The dastardly alien Ronan the Accuser has begun his siege on the benevolent planet of Xandar. Entire cities burst into flames and thousands probably die by the minute. If Ronan’s plan succeeds, the entire planet will be decimated. In a last ditch effort to stop this evil force, our heroes rush aboard the villain’s flagship. Within seconds, Ronan’s guards flank the protagonists from all sides, surrounding them. The heroes adopt defensive stances, preparing for an imminent attack. One guard glares at the heroes’ leader, his gaze piercing deep into his soul. Our hero stares back. With menace and hatred behind his voice, the guard addresses this leader: “Star Lord.” Peter Quill, the leader of the so-called “Guardians of the Galaxy,” breaks into an appreciative smile. “Finally!” he retorts gratefully, feeling that it’s about time someone addressed him by his code name.
You see, Peter, played by an exceptional Chris Pratt, has been labeling himself as the inter-galactic rogue “Star Lord” for years, and this is the first time ever that someone has addressed him as such. The universe could be burning, and that wouldn’t stop him from enjoying the hell out of this moment. That is until the guard hits him with a sucker punch right to the gut, but that’s not really relevant.
I apologize if you feel that I’ve “spoiled” crucial parts of the movie with my little intro, but I promise that you really shouldn’t worry about knowing plot details ahead of time. From the moment the film introduces Ronan and his flagship, I had a decent idea of what the climax was going to look like, and I certainly anticipated Peter/Star Lord to have a moment similar to the one I described above (not that it was any less enjoyable because of that). To be perfectly frank, Guardians of the Galaxy‘s primary plot is rather predictable, uninteresting even. Where this movie truly excels is in the creation of its characters. Each “Guardian” has a surprising amount of depth, and a lot of heart, which keeps the film compelling even when it’s story feels stale. And, as demonstrated by the above anecdote, it’s really funny and all around fun.
With this movie, Chris Pratt is offically a superstar. He depicts Peter as an arrogant asshole with many flaws, but, in his own words, “still isn’t 100% a dick.” In fact, as we learn from an emotional opening scene (which is important to the story, but not very well-executed), Peter has some demons of his own that he struggles with. You always know that he’s a good guy underneath, but he doesn’t, and it’s fascinating to watch him discover the hero within himself. It’s not exactly easy to pull off, but Pratt does it.
Speaking of characters that are hard to pull off, Rocket Raccoon, another “Guardian,” goes through a character arc similar to Peter’s, but there core personalities are different. Whereas Peter is a bit of an asshole, Rocket is straight-up crazy and unpredictable. I didn’t think I was going to care for this character going in, but Bradley Cooper brings him to life in ways I didn’t think possible. Seriously, this is probably the most impressive voice work within a film in at least the last several years. He’s zany and irreverent, but also struggles with his own feelings of inferiority due to the fact that he’s, well, a talking raccoon. Accompanying him is Groot, a walking tree-like alien who, as I’m sure you know, can only say the words (as voiced by Vin Diesel) “I am Groot.” Although he’s light on dialogue, he just might be favorite character of the movie. He has a pure soul, something no other character can make claim to. As a sci-fi sidekick, he’s a modern Chewbacca.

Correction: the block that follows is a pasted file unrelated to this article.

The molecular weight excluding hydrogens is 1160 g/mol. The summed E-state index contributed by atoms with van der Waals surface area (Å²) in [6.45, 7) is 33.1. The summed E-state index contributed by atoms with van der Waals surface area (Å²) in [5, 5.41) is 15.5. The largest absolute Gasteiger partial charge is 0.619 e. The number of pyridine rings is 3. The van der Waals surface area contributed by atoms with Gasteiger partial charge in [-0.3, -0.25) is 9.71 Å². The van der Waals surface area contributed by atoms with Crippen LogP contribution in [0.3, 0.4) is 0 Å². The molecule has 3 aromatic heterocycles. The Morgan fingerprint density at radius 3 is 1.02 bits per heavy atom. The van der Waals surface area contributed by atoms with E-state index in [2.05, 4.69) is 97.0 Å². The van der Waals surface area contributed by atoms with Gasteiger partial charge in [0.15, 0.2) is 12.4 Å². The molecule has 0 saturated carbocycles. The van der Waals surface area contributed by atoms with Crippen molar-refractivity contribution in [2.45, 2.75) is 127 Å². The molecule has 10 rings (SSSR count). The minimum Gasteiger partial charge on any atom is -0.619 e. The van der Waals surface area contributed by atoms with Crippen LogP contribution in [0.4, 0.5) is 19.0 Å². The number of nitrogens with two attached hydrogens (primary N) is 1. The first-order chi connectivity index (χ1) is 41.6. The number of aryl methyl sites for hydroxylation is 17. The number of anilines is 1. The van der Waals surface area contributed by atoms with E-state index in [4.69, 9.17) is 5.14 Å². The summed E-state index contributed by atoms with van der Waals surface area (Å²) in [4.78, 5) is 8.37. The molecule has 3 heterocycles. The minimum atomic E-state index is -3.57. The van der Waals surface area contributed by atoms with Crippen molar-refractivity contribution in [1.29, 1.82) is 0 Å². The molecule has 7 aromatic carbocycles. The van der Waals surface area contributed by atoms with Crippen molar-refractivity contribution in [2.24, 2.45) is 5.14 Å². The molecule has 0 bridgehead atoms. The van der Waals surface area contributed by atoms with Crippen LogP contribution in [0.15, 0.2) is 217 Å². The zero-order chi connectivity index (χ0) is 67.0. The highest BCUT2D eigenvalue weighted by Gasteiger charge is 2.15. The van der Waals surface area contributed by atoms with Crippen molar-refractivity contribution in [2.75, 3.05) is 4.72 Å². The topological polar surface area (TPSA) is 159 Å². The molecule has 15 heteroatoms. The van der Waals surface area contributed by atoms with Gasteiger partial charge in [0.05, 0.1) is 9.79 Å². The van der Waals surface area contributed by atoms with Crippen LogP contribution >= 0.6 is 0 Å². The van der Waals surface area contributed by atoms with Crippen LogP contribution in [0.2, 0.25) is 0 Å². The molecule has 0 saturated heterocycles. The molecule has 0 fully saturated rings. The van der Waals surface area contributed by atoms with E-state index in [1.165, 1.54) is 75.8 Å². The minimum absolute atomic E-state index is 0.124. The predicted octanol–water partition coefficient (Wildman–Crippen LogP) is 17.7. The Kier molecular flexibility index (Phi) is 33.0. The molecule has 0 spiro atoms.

Zoe Saldana plays Gamora, a character much less showy than her counterparts, but she does a good job with the material that she’s given. Unfortunately, she’s saddled with an unimpressive sub-plot regarding a rivalry with her evil sister. Saldana does the best she can, but the chemistry just isn’t there. The last Guardian is Drax the destroyer, who’s played by the professional wrestler Dave Batista. His backstory involving a slain family and a quest for vengeance is as clichéd as can be, but you grow to love him nonetheless.
There are some smaller roles in the film as well, each played with varying degrees of success. Lee Pace tries hard to inhabit Ronan, but despite some visual flair in the character design, he’s not a particularly engaging villain. Glenn Close is just sort of “there” as leader of Xandar. She doesn’t do a bad job, but her character is rather pointless and could have been played by anyone. Michael Rooker is underused as a side-antagonist with a personal connection to Quill, as is Benicio del Toro as a shady artifact broker. I did love John C. Reily here, however; he’s given the perfect amount of screen-time and makes the best of every second.
While this movie does belong to the characters, the universe that surrounds them is quite impressive. The visual effects are top-notch, the alien creatures creatively designed, and the gadgets unique and original. I don’t want to give out many specific details, but there’s a particular scene involving a “remote-controlled” arrow that is a distinct highlight.
When all’s said and done, this movie is just plain fun. You see so many comic-book movies that try to be dark and serious that it’s refreshing to have such an unconventional change of pace. Now that this movie has scored +$90 million at the box office, I feel it’s safe to assume we have another Marvel franchise on our hands. I’m happy to report that it’s well-deserved.
I give Guardians of the Galaxy a . . .
That means go see it whenever you have some free-time on your hands!
So have you seen Guardians of the Galaxy? Do you agree with my assessment? Let me know below!